AMC Speak

4th April 2012

How to get clients to actually act on your advice
Raghav Iyengar, Executive Vice President, ICICI Prudential MF


You may be a good advisor who understands markets and takes good tactical asset allocation calls. But, how successful are you in actually getting your clients to act on your calls? At the recently concluded Wealth Forum Platinum Circle Advisors Conference, Raghav Iyengar shared his views on why many good advisors do not achieve the success they seek in getting clients to act on their advice and how they should possibly re-orient their own thinking on asset classes to achieve better results. Its time to think of a new asset class - and its called volatility....

One of the biggest challenges that advisors face today is not about understanding markets and making tactical and strategic asset allocation calls - but it's more to do with getting clients to act on these calls.

Influencing client behaviour is key to becoming a successful advisor

For a good advisor to become successful, he needs to find ways of influencing client behaviour. And, in a market that has remained volatile for a long period of time, it is becoming increasingly challenging for advisors to influence client behaviour when they are caught up in extreme emotions of fear or greed.

Industry data clearly demonstrates the challenges that good advisors face :


Many advisors may have sounded a note of caution by the end of 2007, when markets were above the fair value zone in terms of P/E ratios.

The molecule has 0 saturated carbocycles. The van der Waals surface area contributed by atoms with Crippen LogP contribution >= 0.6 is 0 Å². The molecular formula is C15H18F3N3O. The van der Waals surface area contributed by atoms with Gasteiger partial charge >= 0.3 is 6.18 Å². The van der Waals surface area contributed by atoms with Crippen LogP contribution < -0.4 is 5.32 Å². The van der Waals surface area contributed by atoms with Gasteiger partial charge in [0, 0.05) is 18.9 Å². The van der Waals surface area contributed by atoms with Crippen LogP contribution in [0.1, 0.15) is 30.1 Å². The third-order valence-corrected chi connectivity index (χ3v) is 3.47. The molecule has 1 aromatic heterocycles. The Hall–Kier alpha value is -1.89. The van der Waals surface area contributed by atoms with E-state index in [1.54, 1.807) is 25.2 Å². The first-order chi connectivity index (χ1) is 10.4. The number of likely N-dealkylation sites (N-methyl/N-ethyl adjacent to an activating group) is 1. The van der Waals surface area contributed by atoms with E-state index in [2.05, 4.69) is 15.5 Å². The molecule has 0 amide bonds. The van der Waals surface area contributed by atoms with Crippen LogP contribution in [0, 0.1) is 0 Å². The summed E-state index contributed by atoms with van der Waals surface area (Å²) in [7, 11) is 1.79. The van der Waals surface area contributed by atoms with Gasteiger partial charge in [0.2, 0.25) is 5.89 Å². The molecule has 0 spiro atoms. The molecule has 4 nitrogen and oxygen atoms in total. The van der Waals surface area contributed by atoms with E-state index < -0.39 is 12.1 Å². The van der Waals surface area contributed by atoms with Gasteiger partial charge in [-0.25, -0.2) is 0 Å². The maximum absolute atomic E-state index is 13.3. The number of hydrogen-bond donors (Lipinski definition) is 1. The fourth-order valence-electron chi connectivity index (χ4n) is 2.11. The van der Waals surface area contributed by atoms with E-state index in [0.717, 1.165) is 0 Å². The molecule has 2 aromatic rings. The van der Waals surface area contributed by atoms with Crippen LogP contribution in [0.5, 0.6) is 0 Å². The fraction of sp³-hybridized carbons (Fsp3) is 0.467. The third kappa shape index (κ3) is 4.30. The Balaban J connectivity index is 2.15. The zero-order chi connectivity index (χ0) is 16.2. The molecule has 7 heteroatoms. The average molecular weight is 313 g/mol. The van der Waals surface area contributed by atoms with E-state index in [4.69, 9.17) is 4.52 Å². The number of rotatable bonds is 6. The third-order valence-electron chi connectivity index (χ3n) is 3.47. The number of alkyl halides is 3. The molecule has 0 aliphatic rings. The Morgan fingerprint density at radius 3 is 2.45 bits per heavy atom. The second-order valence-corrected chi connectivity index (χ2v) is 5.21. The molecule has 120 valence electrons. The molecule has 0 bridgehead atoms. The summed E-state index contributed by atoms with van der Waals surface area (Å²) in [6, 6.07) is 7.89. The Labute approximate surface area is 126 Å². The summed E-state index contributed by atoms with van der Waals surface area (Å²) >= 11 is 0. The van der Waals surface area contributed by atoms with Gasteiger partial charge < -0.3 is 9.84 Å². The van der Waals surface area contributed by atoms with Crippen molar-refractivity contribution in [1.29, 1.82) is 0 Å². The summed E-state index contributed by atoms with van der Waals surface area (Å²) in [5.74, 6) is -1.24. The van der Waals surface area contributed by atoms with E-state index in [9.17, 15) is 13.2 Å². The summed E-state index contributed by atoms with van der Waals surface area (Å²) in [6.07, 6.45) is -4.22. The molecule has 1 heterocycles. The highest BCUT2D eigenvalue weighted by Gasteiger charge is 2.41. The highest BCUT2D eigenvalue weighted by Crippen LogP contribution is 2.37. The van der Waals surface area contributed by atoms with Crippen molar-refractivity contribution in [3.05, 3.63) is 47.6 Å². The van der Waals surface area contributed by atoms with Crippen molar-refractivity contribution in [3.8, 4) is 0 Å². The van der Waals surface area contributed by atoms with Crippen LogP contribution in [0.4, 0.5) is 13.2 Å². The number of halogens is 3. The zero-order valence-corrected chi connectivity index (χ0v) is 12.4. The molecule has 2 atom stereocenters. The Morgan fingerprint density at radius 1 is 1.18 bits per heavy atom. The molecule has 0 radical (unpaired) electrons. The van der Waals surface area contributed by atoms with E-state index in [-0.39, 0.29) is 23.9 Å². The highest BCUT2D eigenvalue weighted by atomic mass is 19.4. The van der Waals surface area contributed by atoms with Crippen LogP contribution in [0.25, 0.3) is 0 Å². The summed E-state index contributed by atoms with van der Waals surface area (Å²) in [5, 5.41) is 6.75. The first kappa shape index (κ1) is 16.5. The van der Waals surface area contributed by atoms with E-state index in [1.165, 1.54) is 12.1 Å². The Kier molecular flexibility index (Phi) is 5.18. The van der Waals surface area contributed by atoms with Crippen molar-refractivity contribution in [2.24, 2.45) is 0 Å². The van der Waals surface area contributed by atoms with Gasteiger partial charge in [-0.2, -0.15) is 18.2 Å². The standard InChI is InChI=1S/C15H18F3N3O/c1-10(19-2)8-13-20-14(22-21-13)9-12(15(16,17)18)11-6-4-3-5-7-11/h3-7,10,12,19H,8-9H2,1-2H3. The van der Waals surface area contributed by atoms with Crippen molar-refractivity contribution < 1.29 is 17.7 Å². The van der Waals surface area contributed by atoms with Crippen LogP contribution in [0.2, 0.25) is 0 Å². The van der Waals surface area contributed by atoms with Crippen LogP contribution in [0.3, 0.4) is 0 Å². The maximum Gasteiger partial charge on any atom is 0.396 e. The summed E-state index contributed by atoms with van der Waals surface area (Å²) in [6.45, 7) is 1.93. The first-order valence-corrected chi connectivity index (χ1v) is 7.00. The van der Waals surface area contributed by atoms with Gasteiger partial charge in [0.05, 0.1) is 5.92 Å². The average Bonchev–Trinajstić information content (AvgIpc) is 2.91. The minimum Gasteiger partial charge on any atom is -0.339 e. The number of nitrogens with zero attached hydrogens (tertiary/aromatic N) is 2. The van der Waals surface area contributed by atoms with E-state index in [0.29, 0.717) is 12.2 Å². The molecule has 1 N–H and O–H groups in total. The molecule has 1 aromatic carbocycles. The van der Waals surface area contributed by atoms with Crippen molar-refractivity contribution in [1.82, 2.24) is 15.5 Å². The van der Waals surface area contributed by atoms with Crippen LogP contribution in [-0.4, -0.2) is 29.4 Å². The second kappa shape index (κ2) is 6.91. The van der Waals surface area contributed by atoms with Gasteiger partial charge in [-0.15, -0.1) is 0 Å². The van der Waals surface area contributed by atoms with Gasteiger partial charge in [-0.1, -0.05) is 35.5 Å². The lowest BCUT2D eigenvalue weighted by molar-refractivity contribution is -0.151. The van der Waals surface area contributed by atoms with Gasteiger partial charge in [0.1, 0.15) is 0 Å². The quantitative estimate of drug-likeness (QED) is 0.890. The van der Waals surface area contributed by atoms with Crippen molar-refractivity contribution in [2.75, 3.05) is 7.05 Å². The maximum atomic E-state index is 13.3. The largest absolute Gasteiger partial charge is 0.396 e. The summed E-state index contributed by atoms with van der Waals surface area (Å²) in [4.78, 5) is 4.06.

Yet, industry data suggests that investors were the most aggressive in terms of purchasing equity funds, at their richest valuations, based not on valuations but on returns generated in the previous 6 months to 1 year.


Towards the end of 2008 and the first quarter of 2009, many good advisors put out a call to buy into equity funds, citing historically low valuations as shown in this chart.


That was indeed a great time to buy into equities, but how many of these good advisors who put out a buy call, were successful in getting clients to act on the call? How many were successful in influencing client behaviour?


As the above industry data suggests, inflows into equity funds towards the end of 2008 was down to just a trickle - and most investors missed out on the big rally of 2009. On both occasions, investor behaviour was guided more by their emotions of greed and fear than the facts and logic based advice of their advisors.

How can you use volatility to your advantage rather than become its victim ?

Clients often act contrary to your advice - which prevents you from achieving more success : success in managing their portfolios, success in delivering customer satisfaction, success in generating more referrals from more satisfied clients. The question is : how to you break out of this mode? How do you get clients to act more in line with your recommendations?

The answer perhaps lies in imbibing two key insights :